It has been over three weeks since I landed on this beautiful island. My head and heart are full with everything I have seen and learned while I’ve been here. I hope that my ramblings have made it all just a little more real for others who live so far away from the chaos that is playing out here, throughout Greece, and everywhere the refugees are passing through.
The EU and Turkey signed an historic agreement on Thursday that is supposed to go into effect today. It is problematic on many levels, not the least of which is that it violates international law with respect to treatment of refugees, but it remains to be seen if it will stand and how it will be implemented. Here are the take-home concepts:
- Turkey will take back all migrants who arrive in Greece starting today, March 20.
- Turkey will get $6.79 billion from European countries by December 2018.
- For each Syrian who crosses illegally into Greece and is returned to Turkey, one Syrian will be transported to Europe as a legal refugee. Those who attempt to cross illegally will be at the bottom of the list of refugees who can go legally to Europe under this provision.
- The total number of Syrian refugees Europe will accept from Turkey under this agreement is capped at 72,000 (over one million arrived in Turkey last year).
- Turkey gets fast-tracked toward consideration of admission into the EU, but there are numerous negotiations that are must happen successfully for this to move forward.
- Turkish citizens get fast-tracked toward visa-free travel to the EU but only if Ankara meets 72 conditions.
“On paper the agreement looks consistent with EU and international law, but the problem is that many of the safeguards can’t be put in place by March 20,” said Vincent Cochetel, the United Nations’ refugee agency director for Europe.
The Vatican also criticized the deal. Cardinal Pietro Parolin, the highest Vatican official after the pope, said that faced with the “serious drama” of migrants, “we should feel it humiliating to shut doors, as if humanitarian law, won with such toil by our Europe, no longer has a place here.”
It is unclear to me what this means for the tens of thousands of multi-ethnic refugees already in Greece, what it means for the non-Syrians who come into Greece after today, nor what the asylum process will be here in Greece for future arrivals.
I spent my last day in Moria Camp on Friday. It was much like the others except for the drama created by a fight in the residential huts at the base of the hill in the morning. I later learned that fights happen every day, but seldom come to fisticuffs like they did yesterday. Emotions were very high and the air was definitely crackling as volunteers and residents stepped in to break up the argument over… blankets. This is what happens when people are just so very stressed and their home is reduced to the pile of blankets they carry in and out of a temporary hut each day. I don’t know any more details, and the details are probably unimportant. Really it is just an indication of how traumatized these people are and how fundamental their world is right now.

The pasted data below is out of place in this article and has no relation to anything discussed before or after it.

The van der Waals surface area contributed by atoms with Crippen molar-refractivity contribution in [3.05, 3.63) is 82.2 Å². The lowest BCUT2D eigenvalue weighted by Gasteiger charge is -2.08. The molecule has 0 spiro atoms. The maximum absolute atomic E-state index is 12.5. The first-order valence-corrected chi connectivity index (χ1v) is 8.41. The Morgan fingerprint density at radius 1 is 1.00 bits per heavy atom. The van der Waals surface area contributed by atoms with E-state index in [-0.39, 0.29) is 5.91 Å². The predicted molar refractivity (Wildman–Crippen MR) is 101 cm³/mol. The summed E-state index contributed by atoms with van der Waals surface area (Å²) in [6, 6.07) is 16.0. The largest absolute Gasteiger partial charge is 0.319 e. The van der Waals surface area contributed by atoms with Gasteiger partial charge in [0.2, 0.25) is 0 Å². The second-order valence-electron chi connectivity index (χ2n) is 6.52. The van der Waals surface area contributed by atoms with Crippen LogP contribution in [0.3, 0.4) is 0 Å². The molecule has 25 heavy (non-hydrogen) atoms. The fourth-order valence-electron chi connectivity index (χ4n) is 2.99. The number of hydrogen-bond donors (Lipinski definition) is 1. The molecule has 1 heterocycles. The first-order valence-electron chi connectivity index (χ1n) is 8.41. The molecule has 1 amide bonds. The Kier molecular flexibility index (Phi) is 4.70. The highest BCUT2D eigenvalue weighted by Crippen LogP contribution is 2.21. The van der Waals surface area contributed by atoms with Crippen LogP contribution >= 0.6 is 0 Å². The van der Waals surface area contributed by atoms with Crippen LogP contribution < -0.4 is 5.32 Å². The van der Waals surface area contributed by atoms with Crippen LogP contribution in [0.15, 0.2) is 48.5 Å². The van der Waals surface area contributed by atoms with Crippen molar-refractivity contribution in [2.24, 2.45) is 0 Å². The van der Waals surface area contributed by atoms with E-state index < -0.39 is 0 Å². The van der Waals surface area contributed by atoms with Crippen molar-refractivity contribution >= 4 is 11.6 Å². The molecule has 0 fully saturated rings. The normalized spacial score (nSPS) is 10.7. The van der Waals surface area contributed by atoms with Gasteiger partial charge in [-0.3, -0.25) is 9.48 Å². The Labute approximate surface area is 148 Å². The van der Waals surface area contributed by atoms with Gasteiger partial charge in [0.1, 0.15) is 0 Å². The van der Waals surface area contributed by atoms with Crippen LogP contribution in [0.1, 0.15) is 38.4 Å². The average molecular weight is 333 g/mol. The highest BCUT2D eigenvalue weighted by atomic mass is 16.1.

As I walked around the camp, I recognized that I’m ready to leave. I’ve done enough for now and need to go home to reenergize and process all that I’ve observed and heard. It’s a lot.
Some conclusions from the last few weeks:
- This crisis is messy and confusing and complicated like a sticky spider web that’s been crumpled and tattered.
- The real-life individuals involved in this are a lot like us. They look like us, they want the same things we want, and they have the same strengths and weaknesses we see around us in our daily life wherever we live and work and go to school and make our communities. This is true of both refugees and volunteers.
- Volunteers are making a difference, but we are standing with our fingers in the holes in the dike while the necessary structural repairs await system-level action that never seems to come.
- Refugees’ biggest need may not be food, shelter, clothing. It is probably accurate information. Despite the cell phones that link them to family around the world, they are sorely lacking in accurate timely information that can really be used to make big decisions for themselves while governments are making enormous decisions that determine their futures. One organization, newsthatmoves.org, attempts to post critical information for them and in their languages, but that it is brief and limited, nowhere near as comprehensive as what the refugees need. From the first step they take inside of Moria, to the last step they take into their new country of residence, everything is confusing and overwhelming. As I often remind myself when I can’t figure things out at home, “I have a PhD and I can’t figure it out! How is anyone supposed to know what to do?” That applies more than ever in this situation. Knowledge is power, and their lack of knowledge keeps these people powerless, day after day.
- Greece is an interesting, beautiful, charming, gritty country whose residents have those same characteristics. She has an incredible, rich, long history and is struggling to survive a terrible and painful present.
- McVities makes a dark chocolate version of their digestive biscuit, and it is possible for one person to eat two boxes in one 24-hour period.
- I saw a German Shepherd kill a terrier on the village street yesterday, and I was reminded that it is a dog-eat-dog world, quite literally. But, I still want to believe that humans are better than that. We have to be.
- I’ve done good work. I didn’t plunge into the Aegean Sea and pull babies out of boats, but I helped a lot of people get fed and sheltered and have hope, and I feel good about that. I’m very lucky.